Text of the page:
Multi-dimensional and multi-scale approaches to residential segregation

EPID 684
Spatial Epidemiology

Jon Zelner
[email protected]


  • Discuss the qualitative dimensions of residential segregation.

  • Looking at interacting dimensions of risk using the index of concentration at the extremes (🧊).

  • Using a hierarchical approach to characterize multi-level patterns of residential segregation.

  • Smoothing pt. 2 (if ⏰…)

In small groups: How would you characterize the patterning and causes of U.S. segregation ca. 2022?

  • Take a look at the map of county-level segregation here.

  • Read some of the (short) regional segregation stories.

  • Pick an area that you are interested in/feel knowledgable about.

  • Look at patterns of change over time.

  • How does changing the scale impact what you see/learn from the map?

What are the characteristics of segregation in the U.S.?

  • A function of local and regional dynamics.

  • Reflects the independent and interacting effects of racial discrimination and economic disparities (1).

  • Huge regional differences in the nature, causes, and intensity of residential segregation.

  • Obviously these dynamics stretch the ability of very reductive approaches to show us much that is meaningful.

The ICE 🧊 approach

  • Capture the impact of extremes

  • For wealth: \[\text{ICE}_i = \frac{A_i - P_i}{T_i}\]

  • Where, \(P_i\) = number of poor people in area \(i\), \(A_i\) number of affluent people, and \(T_i\) is total number.

  • Ranges from -1 to 1

  • Can be extended to multiple groupings, i.e. number of wealthy individuals in advantaged race/ethnic group - number of poor individuals in disadvantaged race/ethnic group.

  • What does the ICE let us learn in the Feldman (2) piece that we wouldn’t have otherwise?

Lichter and Parisi are trying to figure out how to deal with multi-scale segregation

An example where segregation is primarily explained by within-unit variation. (from Lichter & Parisi (3))

This requires dealing with both micro- and macro-level segregation at the same time

A pattern of segregation dominated by between-unit variation (3)

Can classic metrics of segregation capture hierarchical variation?

  • Dissimilarity & Isolation only characterize variation within the lowest levels observed.

  • Moran’s I includes information on proximity or adjacency but is also only focused on lowest-level relationships.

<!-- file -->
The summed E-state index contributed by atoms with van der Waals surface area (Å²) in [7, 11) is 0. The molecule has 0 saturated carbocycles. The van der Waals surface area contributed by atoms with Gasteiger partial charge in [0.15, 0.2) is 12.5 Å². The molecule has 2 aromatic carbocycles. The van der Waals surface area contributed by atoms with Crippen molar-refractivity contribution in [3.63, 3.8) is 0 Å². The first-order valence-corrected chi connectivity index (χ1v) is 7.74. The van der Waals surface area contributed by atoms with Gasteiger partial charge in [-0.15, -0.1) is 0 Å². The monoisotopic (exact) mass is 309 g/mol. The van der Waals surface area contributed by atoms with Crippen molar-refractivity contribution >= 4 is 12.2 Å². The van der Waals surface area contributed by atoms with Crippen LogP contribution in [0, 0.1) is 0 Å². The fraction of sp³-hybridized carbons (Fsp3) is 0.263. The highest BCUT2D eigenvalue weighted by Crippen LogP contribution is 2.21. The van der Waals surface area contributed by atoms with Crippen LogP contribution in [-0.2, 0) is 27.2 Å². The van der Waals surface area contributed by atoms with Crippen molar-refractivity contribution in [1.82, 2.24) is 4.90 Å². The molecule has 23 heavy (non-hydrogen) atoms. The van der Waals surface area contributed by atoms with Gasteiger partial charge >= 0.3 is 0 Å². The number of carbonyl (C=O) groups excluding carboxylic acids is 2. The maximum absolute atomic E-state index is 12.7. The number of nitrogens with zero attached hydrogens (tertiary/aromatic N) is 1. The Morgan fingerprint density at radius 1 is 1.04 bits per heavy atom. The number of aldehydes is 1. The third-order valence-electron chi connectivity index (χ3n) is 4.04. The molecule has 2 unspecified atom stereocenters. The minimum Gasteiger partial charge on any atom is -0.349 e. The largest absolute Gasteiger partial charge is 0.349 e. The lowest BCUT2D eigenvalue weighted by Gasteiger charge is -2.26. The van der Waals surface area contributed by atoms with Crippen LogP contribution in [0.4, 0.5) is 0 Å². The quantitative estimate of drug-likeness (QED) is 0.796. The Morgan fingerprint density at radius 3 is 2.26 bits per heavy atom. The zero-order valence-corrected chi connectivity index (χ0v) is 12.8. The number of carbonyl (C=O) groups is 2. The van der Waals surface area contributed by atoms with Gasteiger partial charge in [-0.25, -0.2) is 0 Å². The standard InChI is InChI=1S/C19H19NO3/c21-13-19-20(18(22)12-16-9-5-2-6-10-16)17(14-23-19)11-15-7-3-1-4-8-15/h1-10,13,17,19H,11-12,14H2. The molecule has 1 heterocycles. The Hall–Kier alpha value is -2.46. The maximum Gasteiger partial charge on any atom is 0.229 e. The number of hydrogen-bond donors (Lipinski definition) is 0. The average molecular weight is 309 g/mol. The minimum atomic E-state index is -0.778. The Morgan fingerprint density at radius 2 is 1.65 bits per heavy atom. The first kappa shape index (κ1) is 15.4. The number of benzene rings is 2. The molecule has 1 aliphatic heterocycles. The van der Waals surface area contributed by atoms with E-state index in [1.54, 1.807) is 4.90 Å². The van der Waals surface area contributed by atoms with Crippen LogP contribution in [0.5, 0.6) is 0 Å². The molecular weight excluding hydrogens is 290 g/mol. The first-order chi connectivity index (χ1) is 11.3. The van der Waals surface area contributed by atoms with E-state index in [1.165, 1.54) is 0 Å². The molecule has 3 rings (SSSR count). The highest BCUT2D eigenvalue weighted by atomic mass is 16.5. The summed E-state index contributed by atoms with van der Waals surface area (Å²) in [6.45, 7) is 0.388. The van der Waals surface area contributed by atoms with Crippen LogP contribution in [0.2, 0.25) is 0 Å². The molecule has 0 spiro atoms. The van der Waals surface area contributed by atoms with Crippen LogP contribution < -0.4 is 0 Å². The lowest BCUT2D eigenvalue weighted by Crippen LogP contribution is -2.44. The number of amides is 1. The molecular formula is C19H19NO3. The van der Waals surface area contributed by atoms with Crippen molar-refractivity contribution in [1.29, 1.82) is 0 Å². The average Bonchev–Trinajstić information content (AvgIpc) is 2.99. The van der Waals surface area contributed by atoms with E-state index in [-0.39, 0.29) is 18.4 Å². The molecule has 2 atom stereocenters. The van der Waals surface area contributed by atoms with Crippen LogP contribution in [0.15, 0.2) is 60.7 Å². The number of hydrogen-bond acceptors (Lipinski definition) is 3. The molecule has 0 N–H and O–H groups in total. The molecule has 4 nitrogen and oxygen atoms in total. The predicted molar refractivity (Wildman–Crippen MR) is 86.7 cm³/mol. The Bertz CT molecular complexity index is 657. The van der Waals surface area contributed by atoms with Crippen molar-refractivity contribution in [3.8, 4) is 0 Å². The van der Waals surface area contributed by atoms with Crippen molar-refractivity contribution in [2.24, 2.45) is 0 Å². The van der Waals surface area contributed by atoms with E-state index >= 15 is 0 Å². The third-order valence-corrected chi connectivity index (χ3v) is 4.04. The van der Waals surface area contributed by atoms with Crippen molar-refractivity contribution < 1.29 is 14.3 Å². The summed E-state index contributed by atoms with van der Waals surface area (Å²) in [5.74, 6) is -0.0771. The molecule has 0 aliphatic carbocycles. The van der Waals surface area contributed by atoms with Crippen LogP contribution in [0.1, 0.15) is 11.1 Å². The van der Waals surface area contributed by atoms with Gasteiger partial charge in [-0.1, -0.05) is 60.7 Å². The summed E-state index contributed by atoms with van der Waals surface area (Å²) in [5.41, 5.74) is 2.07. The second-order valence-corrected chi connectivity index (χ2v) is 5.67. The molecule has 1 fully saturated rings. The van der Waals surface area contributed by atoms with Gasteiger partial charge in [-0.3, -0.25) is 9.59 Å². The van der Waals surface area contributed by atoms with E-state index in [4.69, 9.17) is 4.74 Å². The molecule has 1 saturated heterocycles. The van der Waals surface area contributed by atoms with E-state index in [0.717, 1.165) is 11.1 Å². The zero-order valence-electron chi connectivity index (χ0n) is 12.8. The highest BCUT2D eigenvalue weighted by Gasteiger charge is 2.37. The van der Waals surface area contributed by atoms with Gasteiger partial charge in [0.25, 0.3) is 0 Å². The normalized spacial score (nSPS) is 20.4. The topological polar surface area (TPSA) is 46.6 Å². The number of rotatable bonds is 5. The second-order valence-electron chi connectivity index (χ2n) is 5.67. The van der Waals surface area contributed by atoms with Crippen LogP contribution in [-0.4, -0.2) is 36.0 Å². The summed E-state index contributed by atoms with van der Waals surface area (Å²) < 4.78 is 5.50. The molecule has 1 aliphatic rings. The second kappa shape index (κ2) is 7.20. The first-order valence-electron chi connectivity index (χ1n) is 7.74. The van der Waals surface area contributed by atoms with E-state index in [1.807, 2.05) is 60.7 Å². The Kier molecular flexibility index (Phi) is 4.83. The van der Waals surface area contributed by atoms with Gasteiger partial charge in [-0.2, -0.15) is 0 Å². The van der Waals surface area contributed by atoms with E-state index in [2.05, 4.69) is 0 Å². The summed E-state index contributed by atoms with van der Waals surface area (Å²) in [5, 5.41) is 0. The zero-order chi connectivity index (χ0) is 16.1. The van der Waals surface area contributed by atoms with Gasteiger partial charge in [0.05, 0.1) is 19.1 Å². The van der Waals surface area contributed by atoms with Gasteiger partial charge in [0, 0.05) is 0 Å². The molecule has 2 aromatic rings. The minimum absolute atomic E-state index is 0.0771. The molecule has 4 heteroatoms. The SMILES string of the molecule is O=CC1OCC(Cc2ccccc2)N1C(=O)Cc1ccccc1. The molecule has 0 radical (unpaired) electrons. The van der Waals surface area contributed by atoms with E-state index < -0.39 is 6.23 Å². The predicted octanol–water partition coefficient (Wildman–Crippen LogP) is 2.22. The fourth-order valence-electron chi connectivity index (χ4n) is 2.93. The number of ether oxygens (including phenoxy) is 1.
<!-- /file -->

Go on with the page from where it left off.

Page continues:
• Lichter and Parisi (3) use the Thiel index - an entropy-based measure - to characterize the overall intensity and scale of residential segregation.

What is entropy?

  • Entropy (\(E\)) is a measure of uncertainty

  • Maximum value \(\to\) Maximum Uncertainty

  • Minimum value Minimum Uncertainty

  • For two groups: \[E = p \frac{1}{p} + (1-p)\frac{1}{1-p}\]

  • Not limited to binary comparisons

p <- seq(from=0.01, to=1, by = 0.01)
E <- p*log(1/p) + (1-p)*log(1/(1-p))
df <- data.frame(p=p,E=E)
g <- ggplot(df, aes(x=p,y=E)) + 
geom_point() +
xlab("Proportion in group") + 
ylab("Entropy") + 
geom_vline(xintercept = 0.5)

Entropy as a function of the proportion of individuals in a group, p

Thiel index (\(H\))

  • A weighted average of differences in entropy between different levels.

  • If \(H=0\), the entropy within all lower-level units is equivalent to the population-level entropy.

  • In other words, all variation is within-unit.

  • If \(H=1\), the total amount of population-level entropy is explained by between-unit variation.

\[ H_{B \in M} = \frac{1}{N_M E_M} \sum_{b=1}^{B}N_B(E_M-E_b) \]


  • \(N_M\) is the total population
  • \(E_M\) is the entropy for the whole population
  • \(N_b\) is the population of small area \(b\)
  • \(E_b\) is the entropy of small area \(b\)

What does it mean for \(H\) to be decomposable?

  • \(H\) is a sum over neighborhood-level differences from the population entropy.

  • To see what the contribution of a given level is to the overall H, we just look at the sum over all smallest-level units in the one we care about.

  • This lets us ask what proportion of the total \(H\) in an area can be attributed to variation within and between different types of units within a metro area.

Let’s compare the Theil approach to the others


So, what can we learn from this?

Different groups \(\to\) different patterns

Any concerns about the comparison being made?

Do the hierarchical and ICE approaches help us with the tyrrany of neighborhoods?

Can theses approaches help us pick more relevant scales of analysis? (Figure from (4))

Next Time: Mobility!

Relating mobility to COVID-19 spread in the early days of the pandemic (5)


Bruch EE, Mare RD. Neighborhood Choice and Neighborhood Change. American Journal of Sociology [electronic article]. 2006;112(3):667–709. ( (Accessed April 11, 2022)
Feldman JM, Waterman PD, Coull BA, et al. Spatial social polarisation: Using the Index of Concentration at the Extremes jointly for income and race/ethnicity to analyse risk of hypertension. J Epidemiol Community Health [electronic article]. 2015;69(12):1199–1207. ( (Accessed March 31, 2022)
Lichter DT, Parisi D, Taquino MC. Toward a New Macro-Segregation? Decomposing Segregation within and between Metropolitan Cities and Suburbs. American Sociological Review [electronic article]. 2015;80(4):843–873. ( (Accessed March 13, 2020)
Petrović A, Manley D, van Ham M. Freedom from the tyranny of neighbourhood: Rethinking sociospatial context effects. Progress in Human Geography [electronic article]. 2020;44(6):1103–1123. ( (Accessed February 14, 2021)
Glanz J, Carey B, Holder J, et al. Where America Didn’t Stay Home Even as the Virus Spread. The New York Times [electronic article]. 2020;( (Accessed April 11, 2022)